My time is going very quickly here but everything has been wonderful. After we arrived at the Manior de Brion on the Coast near Mt. Saint Michele we explored both Normandy and Brittany. First we headed to the beaches where the Allied forces had invaded France to fight back the Nazis and ultimately win the war. Our first destination was a Museum in the village of Bayeux.
However, once we arrived in this beautiful village, we were quickly distracted by their beautiful cathedral. We took the time to walk through and admire the very beautiful workmanship it reflected.
Photos were not allowed inside the museum, but they had many exhibits of photos and reminders of the war as well as a short film about what transpired. Near this museum is one of the many cemeteries that hold thousands of young men that gave their life for this fight.
My great uncle, Jack Bright, was among the U.S. soldiers that participated in this invasion. He was a young, unmarried man, from a farm in rural North Carolina.
Very tragically upon his arrival with the troops on the shore in France, he was wounded and consequentially a few weeks later he died. When I was very young, my grandfather would sometimes show me photos of Uncle Jack, the Purple Heart he had been awarded, the blood stained Bible he held and read in his last weeks, and the flag that had covered his coffin. Uncle Jack is buried in England so I was not able to visit his grave, but I know that he valiantly helped fight with some of the soldiers that are buried in Normandy.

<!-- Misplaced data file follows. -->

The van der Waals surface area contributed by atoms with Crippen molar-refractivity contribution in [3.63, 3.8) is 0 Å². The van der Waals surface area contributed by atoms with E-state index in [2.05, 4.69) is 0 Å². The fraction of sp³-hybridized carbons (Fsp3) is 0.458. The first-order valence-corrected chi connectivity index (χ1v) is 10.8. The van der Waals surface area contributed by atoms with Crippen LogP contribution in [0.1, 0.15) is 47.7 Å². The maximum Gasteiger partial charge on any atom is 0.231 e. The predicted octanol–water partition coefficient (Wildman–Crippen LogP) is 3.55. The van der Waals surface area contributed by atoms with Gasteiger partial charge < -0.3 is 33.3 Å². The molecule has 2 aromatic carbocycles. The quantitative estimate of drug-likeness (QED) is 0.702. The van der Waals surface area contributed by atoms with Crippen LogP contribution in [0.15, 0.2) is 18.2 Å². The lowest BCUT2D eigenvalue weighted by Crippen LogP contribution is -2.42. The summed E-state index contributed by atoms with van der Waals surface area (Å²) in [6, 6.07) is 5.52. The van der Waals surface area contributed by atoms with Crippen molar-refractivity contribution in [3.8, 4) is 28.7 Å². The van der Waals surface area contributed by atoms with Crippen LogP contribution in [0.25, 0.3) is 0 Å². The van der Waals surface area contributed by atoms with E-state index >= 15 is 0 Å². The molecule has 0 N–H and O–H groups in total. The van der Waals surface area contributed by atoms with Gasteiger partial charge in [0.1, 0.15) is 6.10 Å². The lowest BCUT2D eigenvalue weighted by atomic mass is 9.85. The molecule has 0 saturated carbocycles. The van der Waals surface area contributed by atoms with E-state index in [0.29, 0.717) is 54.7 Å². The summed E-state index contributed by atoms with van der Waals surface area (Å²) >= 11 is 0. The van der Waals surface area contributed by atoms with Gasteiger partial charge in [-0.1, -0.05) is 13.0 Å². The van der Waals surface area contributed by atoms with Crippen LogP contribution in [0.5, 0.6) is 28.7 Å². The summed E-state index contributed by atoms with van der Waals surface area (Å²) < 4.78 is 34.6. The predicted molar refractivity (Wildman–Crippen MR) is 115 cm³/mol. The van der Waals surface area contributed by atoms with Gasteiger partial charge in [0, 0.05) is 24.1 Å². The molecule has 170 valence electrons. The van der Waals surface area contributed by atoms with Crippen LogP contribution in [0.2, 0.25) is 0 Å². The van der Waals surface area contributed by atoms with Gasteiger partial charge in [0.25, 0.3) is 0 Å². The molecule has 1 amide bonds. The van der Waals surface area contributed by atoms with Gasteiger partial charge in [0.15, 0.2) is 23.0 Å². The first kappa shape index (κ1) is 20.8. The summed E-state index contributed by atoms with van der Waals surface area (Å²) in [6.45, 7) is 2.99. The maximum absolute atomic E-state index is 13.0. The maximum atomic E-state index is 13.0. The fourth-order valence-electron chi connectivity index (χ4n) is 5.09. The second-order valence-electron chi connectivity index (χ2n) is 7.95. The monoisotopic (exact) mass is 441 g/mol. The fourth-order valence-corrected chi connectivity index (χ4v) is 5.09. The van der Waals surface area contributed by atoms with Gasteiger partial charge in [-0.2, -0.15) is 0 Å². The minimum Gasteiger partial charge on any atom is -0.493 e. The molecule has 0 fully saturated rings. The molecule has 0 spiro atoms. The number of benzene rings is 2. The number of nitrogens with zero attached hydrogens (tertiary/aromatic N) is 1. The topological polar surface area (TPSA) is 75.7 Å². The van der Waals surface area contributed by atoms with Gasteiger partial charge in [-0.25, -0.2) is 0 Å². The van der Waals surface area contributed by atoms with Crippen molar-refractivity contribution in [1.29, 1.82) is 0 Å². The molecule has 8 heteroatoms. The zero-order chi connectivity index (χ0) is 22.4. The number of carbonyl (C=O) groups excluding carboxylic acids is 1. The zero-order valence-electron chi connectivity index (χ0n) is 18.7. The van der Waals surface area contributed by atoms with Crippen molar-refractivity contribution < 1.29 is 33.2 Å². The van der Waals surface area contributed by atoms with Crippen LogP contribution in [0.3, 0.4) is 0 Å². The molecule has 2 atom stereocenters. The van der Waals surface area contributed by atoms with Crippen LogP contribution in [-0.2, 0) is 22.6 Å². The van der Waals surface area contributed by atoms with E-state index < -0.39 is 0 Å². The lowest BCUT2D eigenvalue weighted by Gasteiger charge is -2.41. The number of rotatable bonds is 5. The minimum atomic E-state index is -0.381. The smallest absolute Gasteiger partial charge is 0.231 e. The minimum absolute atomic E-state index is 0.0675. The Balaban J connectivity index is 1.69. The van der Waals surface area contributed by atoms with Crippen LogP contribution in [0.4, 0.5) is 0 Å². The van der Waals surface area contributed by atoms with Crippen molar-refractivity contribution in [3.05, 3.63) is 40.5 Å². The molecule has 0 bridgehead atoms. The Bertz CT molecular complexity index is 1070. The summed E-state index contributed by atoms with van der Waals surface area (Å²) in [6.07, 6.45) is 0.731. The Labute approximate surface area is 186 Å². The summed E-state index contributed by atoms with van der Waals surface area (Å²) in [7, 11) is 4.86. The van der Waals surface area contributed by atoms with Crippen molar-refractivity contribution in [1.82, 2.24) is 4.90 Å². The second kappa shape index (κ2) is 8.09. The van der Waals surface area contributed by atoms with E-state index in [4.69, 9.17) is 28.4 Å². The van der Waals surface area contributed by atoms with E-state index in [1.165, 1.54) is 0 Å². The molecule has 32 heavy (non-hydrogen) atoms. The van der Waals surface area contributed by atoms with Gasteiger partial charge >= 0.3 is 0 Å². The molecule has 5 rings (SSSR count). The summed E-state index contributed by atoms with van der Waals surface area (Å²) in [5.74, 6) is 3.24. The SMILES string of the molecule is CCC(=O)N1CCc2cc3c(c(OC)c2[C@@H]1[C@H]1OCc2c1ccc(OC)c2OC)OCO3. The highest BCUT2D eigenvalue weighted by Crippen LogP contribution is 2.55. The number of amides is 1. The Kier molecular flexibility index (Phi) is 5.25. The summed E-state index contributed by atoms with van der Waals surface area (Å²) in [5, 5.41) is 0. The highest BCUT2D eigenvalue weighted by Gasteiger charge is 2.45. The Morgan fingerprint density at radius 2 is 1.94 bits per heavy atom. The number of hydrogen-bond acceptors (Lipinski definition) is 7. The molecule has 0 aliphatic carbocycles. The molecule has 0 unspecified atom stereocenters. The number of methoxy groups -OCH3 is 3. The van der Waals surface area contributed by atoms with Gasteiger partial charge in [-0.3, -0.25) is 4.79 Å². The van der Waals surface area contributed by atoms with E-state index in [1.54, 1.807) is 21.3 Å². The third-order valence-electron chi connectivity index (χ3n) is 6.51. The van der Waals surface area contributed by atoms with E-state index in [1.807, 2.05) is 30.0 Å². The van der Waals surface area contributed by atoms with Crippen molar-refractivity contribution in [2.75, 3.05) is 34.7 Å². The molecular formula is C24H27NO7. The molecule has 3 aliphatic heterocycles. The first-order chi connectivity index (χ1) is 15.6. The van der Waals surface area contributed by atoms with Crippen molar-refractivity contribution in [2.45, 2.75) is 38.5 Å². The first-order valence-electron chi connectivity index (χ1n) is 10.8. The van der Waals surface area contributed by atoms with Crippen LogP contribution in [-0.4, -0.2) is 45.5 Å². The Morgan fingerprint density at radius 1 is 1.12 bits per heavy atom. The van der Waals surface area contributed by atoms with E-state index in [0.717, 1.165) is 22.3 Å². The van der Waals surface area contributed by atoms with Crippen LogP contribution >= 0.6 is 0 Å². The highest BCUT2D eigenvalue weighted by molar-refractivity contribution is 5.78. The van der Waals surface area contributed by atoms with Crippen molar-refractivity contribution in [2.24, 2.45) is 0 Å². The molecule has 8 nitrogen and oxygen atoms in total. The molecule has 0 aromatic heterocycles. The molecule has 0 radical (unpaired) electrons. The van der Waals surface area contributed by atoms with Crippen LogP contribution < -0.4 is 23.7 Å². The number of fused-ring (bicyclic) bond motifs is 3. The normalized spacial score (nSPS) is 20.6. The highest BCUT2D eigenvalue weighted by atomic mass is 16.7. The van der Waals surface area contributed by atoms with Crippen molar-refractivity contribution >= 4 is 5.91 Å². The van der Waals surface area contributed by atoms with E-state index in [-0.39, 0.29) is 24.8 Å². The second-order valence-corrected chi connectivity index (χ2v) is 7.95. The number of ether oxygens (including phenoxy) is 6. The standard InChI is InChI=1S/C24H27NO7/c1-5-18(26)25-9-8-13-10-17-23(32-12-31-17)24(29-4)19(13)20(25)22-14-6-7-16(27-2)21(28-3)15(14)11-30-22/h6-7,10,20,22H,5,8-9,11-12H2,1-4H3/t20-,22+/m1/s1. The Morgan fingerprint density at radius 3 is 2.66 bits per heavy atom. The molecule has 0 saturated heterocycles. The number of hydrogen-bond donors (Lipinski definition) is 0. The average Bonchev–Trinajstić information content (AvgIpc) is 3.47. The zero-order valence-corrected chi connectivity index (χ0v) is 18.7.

We also visited Omaha beach where it is still possible to see the remains of the harbor that the Allied forces created during the war. It was fascinating to imagine the engineering that enabled the total operation of the war to work.
Back at the Chateau, our hostess, Madame Cronin, shared stories of her memories of the war. Her father had served valiantly in WWI where he was exposed to Mustard gas. As a result of the injuries, they had been forced to leave the south of France because the salt air and climate of Brittany was better for his lungs.
During WWII he was taken as a prisoner. This left his wife and 13-year-old daughter (Mme Cronin) alone in the Chateau. For several months the Nazis set up camp there, leaving the true owners with only a few rooms and using the remainder of the space for their soldiers. Fortunately, given the circumstances, they were very civil to her and her mother. Mme Cronin shared that during that time, chocolate was impossible to acquire but the Nazi soldiers often had it and would offer it to her, but she would refuse. She did not want candy from the enemy. Sometimes they would leave it where they knew she would find it but she refused to eat it!